My arms were already exhausted from hours of holding aloft one of my most prized possessions as I marched around Bowling Green, Ohio, keeping pace with a sizable crowd which I would have avoided a week earlier. I hoped that I wouldn’t have to use this precious thing, as it would mean that the safety of the diverse voices I accompanied had been violently challenged.
The Canon FD 300mm f2.8L is a striking lens: released in 1981 as part of a trio of fast-aperture, super-telephoto lenses, their white barrels and red rings would in ensuing decades become synonymous with professional photographers shooting any significant sporting or news event.
Stuck on the couch in the middle of a quarantine while eyeing the used listings for Canon FD mount lenses, I fantasized about what my life would be like owning such a lens. “They have so much cachet. Gigs will flow in just for owning it, and it will pay for itself!” As soon as the pandemic’s over with.
But days later, mounted to a Sony A7III and a tripod, the nearly six and a half pounds of camera and my fancy new (old) lens had become just a tool to document the protests. The combination of the lens’ fast aperture and extremely long reach, along with the Sony’s low-light video capabilities, would be indispensable for capturing potentially crucial information in the event that outside antagonists caused trouble, or if protestors were met with unreasonable force by the police.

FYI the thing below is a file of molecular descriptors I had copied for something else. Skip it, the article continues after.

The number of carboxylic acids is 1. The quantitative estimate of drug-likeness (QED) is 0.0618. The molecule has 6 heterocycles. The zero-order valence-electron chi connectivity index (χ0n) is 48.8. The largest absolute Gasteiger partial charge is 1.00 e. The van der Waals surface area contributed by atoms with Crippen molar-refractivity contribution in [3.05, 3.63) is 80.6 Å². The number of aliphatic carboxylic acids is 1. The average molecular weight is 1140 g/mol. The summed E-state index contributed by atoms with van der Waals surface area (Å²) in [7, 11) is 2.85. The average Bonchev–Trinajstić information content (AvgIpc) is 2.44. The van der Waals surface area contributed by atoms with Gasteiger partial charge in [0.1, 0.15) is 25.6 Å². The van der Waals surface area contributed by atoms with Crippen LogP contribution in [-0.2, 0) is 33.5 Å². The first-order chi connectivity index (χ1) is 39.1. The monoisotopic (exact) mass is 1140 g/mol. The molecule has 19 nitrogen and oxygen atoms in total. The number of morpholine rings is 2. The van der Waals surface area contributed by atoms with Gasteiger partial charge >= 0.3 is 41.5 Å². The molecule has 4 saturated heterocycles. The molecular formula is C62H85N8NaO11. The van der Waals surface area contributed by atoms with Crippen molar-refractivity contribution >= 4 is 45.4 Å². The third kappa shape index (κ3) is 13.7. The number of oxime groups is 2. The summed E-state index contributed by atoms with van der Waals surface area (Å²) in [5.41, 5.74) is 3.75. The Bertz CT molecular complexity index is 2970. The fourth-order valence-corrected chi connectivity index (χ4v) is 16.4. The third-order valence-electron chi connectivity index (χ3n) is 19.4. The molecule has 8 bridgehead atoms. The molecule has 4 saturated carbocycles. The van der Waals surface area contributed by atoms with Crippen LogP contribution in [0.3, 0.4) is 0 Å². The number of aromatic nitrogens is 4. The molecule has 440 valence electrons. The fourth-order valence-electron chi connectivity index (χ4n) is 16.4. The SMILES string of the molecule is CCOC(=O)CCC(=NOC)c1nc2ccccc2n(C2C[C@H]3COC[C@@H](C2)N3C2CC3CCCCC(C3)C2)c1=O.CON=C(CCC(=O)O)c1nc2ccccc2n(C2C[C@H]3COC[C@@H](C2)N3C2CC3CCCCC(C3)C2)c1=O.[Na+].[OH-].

While my original intentions for procuring the lens were entirely different, I felt a responsibility to offer whatever talents and resources I had when my community of the past three years joined cities nationwide to protest the horrific slaying of George Floyd. This material thing I had previously coveted was now liable to be destroyed, to slow me down, or—if I were careless with my documentation—be detrimental to the security of the people I was trying to support. But a loss of gear is nothing. I was on the streets that night out of concern for the college town community that had slowly grown on me.
Growing up in hilly central Virginia, the expansive flatness of northwest Ohio was a visceral shock when I moved to Bowling Green for graduate school. For months after my move I had unfairly maligned the landscape, but it was here among a bustling and tight-knit community of musicians, that I first began to learn the process of shooting film.
Carrying my camera everywhere proved a healing distraction from composing music, challenged me to find beauty in my surroundings, connected me more deeply to the people around me, and generally allowed me to become more “in the moment” in the way that us film photogs regularly wax on about. With states locking down to flatten the curve of COVID-19 infections, the importance of engaging with my community became all the more clear as soon as my regular haunts became inaccessible and my routine was upended. With recitals cancelled and classes going online, I was no longer photographing my friends making music in a packed Bryan Hall, capturing them celebrating in the murky interior of The Stone’s Throw, or benefiting from their second pair of eyes directing my attention to overlooked beauty in Wintergarden.